The Overly-Critical Kids Book Review: The Mitten by Jan Brett

by ParentCo. June 01, 2015

cartoon picture of a brown bear

The Mitten is an old Ukrainian folk-tale that has been adapted as an American children’s book by several authors. According to Jan Brett’s adaptation, this tale is about a sniveling bully who torments his own grandmother, with an improbable side plot about animals peacefully coexisting inside the apparel after which the story is titled.

We start out with this little toe-headed turd, Nicki, who wants “mittens as white as the snow”. His grandmother, clearly knowing this kid’s lack of respect for his possessions, sagely advises him that he is apt to lose said mittens in the snow. But Nicki persists in bullying his poor “baba” into making the mittens anyway (not running out to Gap Kids and buying them for $5.99, but knitting them from scratch). Once finished (likely days later), Nicki snatches up the mittens, without so much as a thanks, and heads outside to play while Baba hangs back doing chores. And to add a measure of “fuck you, you old goat,” this loser doesn’t even put the mittens on. Seems like he just wanted them as an accessory to keep delicately stuffed in his folksy belt. Soon enough, Baba is proven prescient, as one of the mittens falls off and young Nicki doesn’t notice.

Then we get to the weird diversion of all these animals climbing inside the mitten, presumably with subversive interspecies intentions, until the mitten can no longer contain the furry orgy. A sneeze from a bear dislodges the beasts and the mitten sails into the air. Of course this lucky bag of dog feces, Nicki, happens to be in the right place at the right time and the mitten pretty much falls into his lap. Upon realizing that he had lost the mitten and it had been delivered back to him by chance alone, you would expect he might learn a lesson and act with a measure of humility. Well, if this is your expectation, you have overestimated Nicki, this stain-on-the-face-of humanity. Instead of contrition, Nicki immediately heads back to the house with his clearly disfigured mitten to boast. “See Baba, I have both of my mittens!”, he snickers, shoving this apparent victory in his poor grandmother’s face.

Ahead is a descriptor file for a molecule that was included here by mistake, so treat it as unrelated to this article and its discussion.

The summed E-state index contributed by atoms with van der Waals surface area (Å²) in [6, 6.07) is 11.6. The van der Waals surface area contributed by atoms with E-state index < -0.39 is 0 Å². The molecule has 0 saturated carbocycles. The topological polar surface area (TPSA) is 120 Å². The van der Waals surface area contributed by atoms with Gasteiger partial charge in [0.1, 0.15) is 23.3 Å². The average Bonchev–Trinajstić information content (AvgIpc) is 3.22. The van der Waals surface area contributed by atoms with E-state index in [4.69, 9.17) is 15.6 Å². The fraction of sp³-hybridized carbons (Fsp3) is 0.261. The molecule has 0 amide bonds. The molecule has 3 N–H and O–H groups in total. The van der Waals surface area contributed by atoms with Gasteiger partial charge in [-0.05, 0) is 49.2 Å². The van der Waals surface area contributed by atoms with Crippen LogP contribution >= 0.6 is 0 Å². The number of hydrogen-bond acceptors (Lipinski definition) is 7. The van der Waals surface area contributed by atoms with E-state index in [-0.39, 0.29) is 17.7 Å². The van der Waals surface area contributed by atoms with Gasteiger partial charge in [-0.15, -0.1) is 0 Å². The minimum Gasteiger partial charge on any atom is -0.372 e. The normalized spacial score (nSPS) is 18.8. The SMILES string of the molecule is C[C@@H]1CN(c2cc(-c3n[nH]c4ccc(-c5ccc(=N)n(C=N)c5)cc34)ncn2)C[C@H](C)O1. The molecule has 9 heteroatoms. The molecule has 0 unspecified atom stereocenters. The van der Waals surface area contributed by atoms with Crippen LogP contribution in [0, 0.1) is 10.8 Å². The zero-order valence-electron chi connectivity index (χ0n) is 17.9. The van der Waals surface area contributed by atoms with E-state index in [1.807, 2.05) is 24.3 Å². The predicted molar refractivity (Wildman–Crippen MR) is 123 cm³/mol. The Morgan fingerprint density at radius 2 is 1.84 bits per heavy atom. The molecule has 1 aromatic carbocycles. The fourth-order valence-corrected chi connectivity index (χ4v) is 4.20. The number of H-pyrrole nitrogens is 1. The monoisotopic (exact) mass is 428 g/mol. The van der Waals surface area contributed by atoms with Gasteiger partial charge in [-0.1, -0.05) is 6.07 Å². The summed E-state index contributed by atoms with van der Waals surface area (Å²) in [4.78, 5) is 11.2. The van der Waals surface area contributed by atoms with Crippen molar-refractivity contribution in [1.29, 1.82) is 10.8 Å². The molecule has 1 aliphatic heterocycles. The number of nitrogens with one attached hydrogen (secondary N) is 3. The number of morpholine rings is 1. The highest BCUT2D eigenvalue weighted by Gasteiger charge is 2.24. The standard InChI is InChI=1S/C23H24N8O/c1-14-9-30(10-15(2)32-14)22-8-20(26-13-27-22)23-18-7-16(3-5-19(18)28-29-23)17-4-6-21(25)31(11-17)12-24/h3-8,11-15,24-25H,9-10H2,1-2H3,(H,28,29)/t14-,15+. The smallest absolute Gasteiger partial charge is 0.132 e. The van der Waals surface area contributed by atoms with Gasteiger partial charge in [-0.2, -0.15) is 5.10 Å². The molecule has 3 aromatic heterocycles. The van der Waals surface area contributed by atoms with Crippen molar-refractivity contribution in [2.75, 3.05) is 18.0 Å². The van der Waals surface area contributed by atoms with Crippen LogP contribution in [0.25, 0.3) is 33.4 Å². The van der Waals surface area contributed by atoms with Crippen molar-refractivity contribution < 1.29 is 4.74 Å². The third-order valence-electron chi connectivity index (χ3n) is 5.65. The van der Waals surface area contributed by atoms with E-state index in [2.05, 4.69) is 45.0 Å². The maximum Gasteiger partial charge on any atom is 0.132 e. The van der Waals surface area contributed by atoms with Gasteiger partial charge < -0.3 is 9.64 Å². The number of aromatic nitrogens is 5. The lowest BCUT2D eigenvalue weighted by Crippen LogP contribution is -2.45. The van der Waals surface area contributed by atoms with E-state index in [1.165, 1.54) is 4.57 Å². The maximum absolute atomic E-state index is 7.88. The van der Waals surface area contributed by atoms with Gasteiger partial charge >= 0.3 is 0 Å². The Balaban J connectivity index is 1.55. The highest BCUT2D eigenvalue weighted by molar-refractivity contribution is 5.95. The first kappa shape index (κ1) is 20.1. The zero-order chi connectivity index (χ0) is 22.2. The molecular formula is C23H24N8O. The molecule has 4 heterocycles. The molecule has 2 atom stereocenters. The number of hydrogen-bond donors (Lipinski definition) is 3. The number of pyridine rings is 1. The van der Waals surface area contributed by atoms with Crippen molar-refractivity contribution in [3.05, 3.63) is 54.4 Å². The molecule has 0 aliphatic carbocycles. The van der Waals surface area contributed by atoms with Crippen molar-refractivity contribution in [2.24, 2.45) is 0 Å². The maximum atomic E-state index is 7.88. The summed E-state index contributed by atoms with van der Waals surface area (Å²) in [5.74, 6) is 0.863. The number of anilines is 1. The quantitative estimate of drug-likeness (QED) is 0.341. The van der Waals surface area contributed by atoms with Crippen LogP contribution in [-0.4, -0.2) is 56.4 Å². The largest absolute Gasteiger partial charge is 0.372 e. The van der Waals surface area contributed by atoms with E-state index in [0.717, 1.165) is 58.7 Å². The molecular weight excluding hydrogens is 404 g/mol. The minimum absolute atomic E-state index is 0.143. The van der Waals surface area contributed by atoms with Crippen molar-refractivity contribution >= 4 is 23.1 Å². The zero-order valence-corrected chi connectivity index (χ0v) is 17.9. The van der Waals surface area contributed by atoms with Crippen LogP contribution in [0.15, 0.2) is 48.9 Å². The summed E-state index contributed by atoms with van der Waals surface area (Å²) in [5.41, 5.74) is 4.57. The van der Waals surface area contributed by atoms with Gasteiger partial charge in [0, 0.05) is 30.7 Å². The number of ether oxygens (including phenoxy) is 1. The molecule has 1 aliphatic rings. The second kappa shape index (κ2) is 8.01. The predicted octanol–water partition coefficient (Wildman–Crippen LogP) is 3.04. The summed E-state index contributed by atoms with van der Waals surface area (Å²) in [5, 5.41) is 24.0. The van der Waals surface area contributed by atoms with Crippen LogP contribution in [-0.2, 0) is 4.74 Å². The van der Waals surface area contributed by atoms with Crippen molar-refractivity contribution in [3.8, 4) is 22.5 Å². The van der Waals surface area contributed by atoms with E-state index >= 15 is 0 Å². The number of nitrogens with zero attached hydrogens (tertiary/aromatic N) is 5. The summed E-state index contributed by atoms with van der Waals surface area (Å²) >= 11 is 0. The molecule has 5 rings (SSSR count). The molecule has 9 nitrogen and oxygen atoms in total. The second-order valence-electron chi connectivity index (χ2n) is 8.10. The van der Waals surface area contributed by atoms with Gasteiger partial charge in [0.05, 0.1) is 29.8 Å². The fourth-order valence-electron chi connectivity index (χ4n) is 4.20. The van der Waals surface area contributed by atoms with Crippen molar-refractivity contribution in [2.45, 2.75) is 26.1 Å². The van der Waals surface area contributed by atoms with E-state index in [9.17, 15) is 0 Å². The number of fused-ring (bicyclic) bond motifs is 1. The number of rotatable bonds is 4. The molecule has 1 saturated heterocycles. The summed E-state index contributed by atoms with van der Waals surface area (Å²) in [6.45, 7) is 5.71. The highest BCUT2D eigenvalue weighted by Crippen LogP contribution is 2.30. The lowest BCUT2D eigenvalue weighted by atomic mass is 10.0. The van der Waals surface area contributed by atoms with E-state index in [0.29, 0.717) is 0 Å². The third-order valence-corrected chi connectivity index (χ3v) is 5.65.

A happy ending to this tale would be Baba shipping Nicki off to a sweatshop to make mittens for Gap Kids. But alas, as far as this story goes, we’re left with the heartbreaking image of Baba staring at the ruined mitten, no doubt the whiny mantra “see Baba!” echoing inside her tired mind. Whatever the original Ukrainian storytellers had in mind with this one, it’s teeming with American values after this rendition. Also, you’re sure to find the illustrations to be truly whimsical and inspiring.



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